Have you ever been patiently waiting for your checked luggage at the carousel only to find a giant hole punched through the middle? or the zipper ripped clean off? It’s always such a disappointment. Your first thought is probably, well they won’t do anything about it. And that’s fair! Often, it can feel like airlines don’t take responsibility for issues they deem outside their control, leaving you stuck in a a faraway airport or without assistance or compensation during a long delay. But did you know that many airlines have surprisingly great luggage coverage when your bags break along the journey?
Max and I discovered on our latest trip that United, and other airlines, actually handle broken luggage really well.
As our checked bag rounded the carousel and we saw a literal hole through the corner of it, I quickly googled what do. My first piece of advice? Do not walk out the doors of that airport before stopping at the baggage counter. Once you leave, you have little to no recourse.
While not all airlines are created equal, they typically handle damaged luggage in a few ways:
- Repairing the item by providing you a shipping label and sending back the repaired item
- Providing you with a stipend to purchase a new piece of luggage
- Providing you with a brand new piece of luggage in the airport
When we filed our claim, the United representative asked us how old the luggage was, what we paid for it and what the brand was. After a few minutes, she went back to their office and came out with a very similar, hard-shell, 30-inch suitcase from Traveler’s Choice. I was fully prepared to protest, but I was genuinely surprised and delighted.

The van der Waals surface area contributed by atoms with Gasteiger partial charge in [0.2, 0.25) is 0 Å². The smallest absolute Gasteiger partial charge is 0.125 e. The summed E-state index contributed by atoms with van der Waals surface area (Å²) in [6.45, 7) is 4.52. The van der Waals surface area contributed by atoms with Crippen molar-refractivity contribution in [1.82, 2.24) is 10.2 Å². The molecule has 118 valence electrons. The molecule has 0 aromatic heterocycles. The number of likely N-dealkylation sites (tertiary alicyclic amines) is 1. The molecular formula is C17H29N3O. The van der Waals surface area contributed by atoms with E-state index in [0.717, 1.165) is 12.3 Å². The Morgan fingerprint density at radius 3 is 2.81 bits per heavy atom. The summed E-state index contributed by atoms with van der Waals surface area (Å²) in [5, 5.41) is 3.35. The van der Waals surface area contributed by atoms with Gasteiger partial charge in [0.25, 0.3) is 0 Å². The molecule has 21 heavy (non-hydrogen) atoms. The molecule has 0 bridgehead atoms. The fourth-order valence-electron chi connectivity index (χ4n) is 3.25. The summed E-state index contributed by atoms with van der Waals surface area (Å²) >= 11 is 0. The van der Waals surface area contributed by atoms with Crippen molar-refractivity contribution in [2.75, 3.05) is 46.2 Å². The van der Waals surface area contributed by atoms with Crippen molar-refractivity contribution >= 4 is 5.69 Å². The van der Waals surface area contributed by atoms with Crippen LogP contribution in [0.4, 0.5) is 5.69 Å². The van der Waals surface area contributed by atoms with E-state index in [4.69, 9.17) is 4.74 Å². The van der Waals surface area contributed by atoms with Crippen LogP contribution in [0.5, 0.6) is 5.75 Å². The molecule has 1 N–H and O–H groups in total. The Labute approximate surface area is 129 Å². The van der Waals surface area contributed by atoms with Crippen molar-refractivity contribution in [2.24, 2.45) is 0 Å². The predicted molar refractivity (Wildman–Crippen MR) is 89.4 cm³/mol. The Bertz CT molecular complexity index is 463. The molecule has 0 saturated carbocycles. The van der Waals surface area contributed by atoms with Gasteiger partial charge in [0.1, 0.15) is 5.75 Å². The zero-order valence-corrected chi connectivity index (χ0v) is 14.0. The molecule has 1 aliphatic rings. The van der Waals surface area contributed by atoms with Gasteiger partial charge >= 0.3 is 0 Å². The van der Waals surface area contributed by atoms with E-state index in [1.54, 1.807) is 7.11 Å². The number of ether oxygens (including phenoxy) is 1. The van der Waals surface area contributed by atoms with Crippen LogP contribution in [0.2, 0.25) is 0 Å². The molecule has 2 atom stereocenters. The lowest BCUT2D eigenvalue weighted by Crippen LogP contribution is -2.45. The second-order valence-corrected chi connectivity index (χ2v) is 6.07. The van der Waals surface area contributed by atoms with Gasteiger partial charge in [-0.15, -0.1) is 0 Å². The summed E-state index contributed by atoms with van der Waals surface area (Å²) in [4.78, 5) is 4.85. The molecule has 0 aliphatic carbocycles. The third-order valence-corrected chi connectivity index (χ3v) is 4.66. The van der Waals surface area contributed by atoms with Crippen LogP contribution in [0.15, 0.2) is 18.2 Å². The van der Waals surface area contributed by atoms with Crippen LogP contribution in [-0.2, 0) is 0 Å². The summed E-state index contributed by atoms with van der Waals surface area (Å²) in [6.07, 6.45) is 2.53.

We did have to repack our entire suitcase in the middle of the arrivals terminal in order to give her our broken suitcase, but it was worth the hassle. While I have seen online that some people are offered money to recoup their costs, etc, we were never offered anything other than a straight swap. In this case, it worked out in our favor as the luggage replacement was comparable and easy enough to handle.
So what do you do if your bag breaks during your journey? Here are our three tips:
- Proceed immediately to the baggage desk of the airline you traveled with. Prepare to present your boarding passes, ID and baggage tag. You typically have 24 hours on a domestic flight to report the damage and up to 7 days to report damage on an international ticket.
- Look up the brand and approximate value of your luggage beforehand to ensure you provide accurate information to the agent.
- If the first answer they provide you with does not sound reasonable, probe and ask what their policies entail (replacement versus repair versus check-in-hand). You will never get what you don’t ask for.
In our case, we lucked out and the whole process took about 20 minutes. Be sure to check your carrier’s regulations by google searching some combination of: “[airline] broken luggage policy”. Most airlines have a full webpage dedicated to this issue, as it happens all the time. Please note, Southwest Airlines requires that you report the issues within 4 hours in person at the check in counter.
Here are a few of the policies for major airlines: